Kerberos

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Kerberos is a network authentication system. See krb5 documentation.

Server

Install the krb5 package, if it is not already installed, and configure it to your needs. For example:

/etc/krb5.conf
[libdefaults]
    default_realm = EXAMPLE.COM
    permitted_enctypes = aes256-cts-hmac-sha1-96 aes128-cts-hmac-sha1-96 camellia256-cts-cmac camellia128-cts-cmac

[realms]
    EXAMPLE.COM = {
        admin_server = kerberos.example.com
        supported_enctypes = aes256-cts-hmac-sha1-96 aes128-cts-hmac-sha1-96 camellia256-cts-cmac camellia128-cts-cmac
    }

[domain_realm]
    example.com = EXAMPLE.COM
    .example.com = EXAMPLE.COM

[logging]
    kdc          = SYSLOG:NOTICE
    admin_server = SYSLOG:NOTICE
    default      = SYSLOG:NOTICE

This file's format is described in the MIT Kerberos documentation

Add DNS records:

db.example.com
kerberos           A   1.2.3.4
_kerberos          TXT "EXAMPLE.COM"
_kerberos._udp     SRV 0 0  88 kerberos.example.com.
_kerberos-adm._udp SRV 0 0 750 kerberos.example.com.

Do not forget reverse DNS.

Tango-inaccurate.pngThe factual accuracy of this article or section is disputed.Tango-inaccurate.png

Reason: krb5 documentation says tcp is used on both, though mine is not listening for tcp on 750. (Discuss in Talk:Kerberos#)

Add ALLOW rules to your firewall for both tcp and udp on ports 88 and 750.

Create the database:

# kdb5_util -r EXAMPLE.COM create -s

Enable and start the krb5-kdc service.

Start kadmin, using the local root user instead of kerberos authentication:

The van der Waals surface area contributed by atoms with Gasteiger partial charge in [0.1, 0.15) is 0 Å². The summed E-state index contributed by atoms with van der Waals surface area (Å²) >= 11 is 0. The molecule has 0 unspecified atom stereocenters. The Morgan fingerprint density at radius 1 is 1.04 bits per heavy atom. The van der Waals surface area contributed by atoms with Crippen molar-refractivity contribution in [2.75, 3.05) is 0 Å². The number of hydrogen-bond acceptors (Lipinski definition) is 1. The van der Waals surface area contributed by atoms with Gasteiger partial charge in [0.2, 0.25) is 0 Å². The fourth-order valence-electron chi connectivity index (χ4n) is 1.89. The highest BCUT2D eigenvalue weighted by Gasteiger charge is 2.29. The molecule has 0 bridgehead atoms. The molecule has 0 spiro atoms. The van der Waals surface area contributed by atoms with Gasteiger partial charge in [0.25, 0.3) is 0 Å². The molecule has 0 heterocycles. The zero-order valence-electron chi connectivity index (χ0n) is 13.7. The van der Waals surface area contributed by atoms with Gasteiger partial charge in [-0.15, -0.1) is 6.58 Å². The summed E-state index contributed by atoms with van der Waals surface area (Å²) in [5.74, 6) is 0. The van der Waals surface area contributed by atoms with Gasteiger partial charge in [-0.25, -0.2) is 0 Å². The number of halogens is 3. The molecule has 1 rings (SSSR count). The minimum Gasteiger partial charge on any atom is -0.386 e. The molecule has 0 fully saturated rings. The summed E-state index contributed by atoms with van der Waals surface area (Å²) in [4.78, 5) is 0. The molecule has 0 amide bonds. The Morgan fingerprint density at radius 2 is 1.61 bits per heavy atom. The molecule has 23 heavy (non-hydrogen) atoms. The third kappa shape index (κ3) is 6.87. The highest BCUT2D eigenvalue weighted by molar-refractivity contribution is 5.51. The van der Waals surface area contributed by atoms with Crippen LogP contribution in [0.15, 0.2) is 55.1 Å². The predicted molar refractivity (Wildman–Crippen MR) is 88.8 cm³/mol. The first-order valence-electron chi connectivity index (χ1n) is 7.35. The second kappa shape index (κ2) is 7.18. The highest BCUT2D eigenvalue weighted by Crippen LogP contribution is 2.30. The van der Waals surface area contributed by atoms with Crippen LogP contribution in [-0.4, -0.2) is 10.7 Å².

# kadmin.local
Authenticating as principal root/admin@EXAMPLE.COM with password.
kadmin.local:

Basic Commands

Add a human principal (user):

kadmin.local:  add_principal myuser@EXAMPLE.COM
WARNING: no policy specified for myuser@EXAMPLE.COM; defaulting to no policy
Enter password for principal "myuser@EXAMPLE.COM": ***
Re-enter password for principal "myuser@EXAMPLE.COM": ***
Principal "myuser@EXAMPLE.COM" created.

Add a service principal:

kadmin.local:  add_principal -randkey nfs/someserver.example.com@EXAMPLE.COM

Configuring kadmin ACL

Create a principal for administration:

kadmin.local:  add_principal myuser/admin@EXAMPLE.COM
WARNING: no policy specified for myuser/admin@EXAMPLE.COM; defaulting to no policy
Enter password for principal "myuser/admin@EXAMPLE.COM": ***
Re-enter password for principal "myuser/admin@EXAMPLE.COM": ***
Principal "myuser/admin@EXAMPLE.COM" created.

Add the user to the kadmin ACL file:

/var/lib/krb5kdc/kadm5.acl
myuser/admin@EXAMPLE.COM *

This file's format is described in the MIT Kerberos documentation

Configure kdc.conf:

/var/lib/krb5kdc/kdc.conf
[kdcdefaults]
    kdc_ports = 750,88

[realms]
    EXAMPLE.COM = {
        database_name = /var/lib/krb5kdc/principal
        acl_file = /var/lib/krb5kdc/kadm5.acl
        key_stash_file = /var/lib/krb5kdc/.k5.EXAMPLE.COM
        kdc_ports = 750,88
        max_life = 10h 0m 0s
        max_renewable_life = 7d 0h 0m 0s
    }

This file's format is described in the MIT Kerberos documentation

Restart the kdc and kadmin daemons:

sudo systemctl restart krb5-kdc krb5-kadmind

You can now use kadmin as your own user, authenticating with kerberos:

$ kadmin
Authenticating as principal myuser/admin@EXAMPLE.COM with password.
Password for myuser/admin@EXAMPLE.COM: ***
kadmin:

SSH Authentication

Make sure both your SSH server and client configurations include this line, then restart the server:

GSSAPIAuthentication yes

Generate a service principal:

kadmin.local:  add_principal -randkey host/someserver.example.com@EXAMPLE.COM

Generate the keytab for the server:

kadmin.local:  ktadd -keytab /root/someserver.krb5.keytab host/someserver.example.com@EXAMPLE.COM
# scp kerberos.example.com:/root/someserver.krb5.keytab /etc/krb5.keytab
# chmod 600 /etc/krb5.keytab

Get a ticket-granting ticket on the ssh client:

$ kinit myuser@EXAMPLE.COM
Password for myuser@EXAMPLE.COM: ***

Debug with:

$ ssh someserver.example.com -v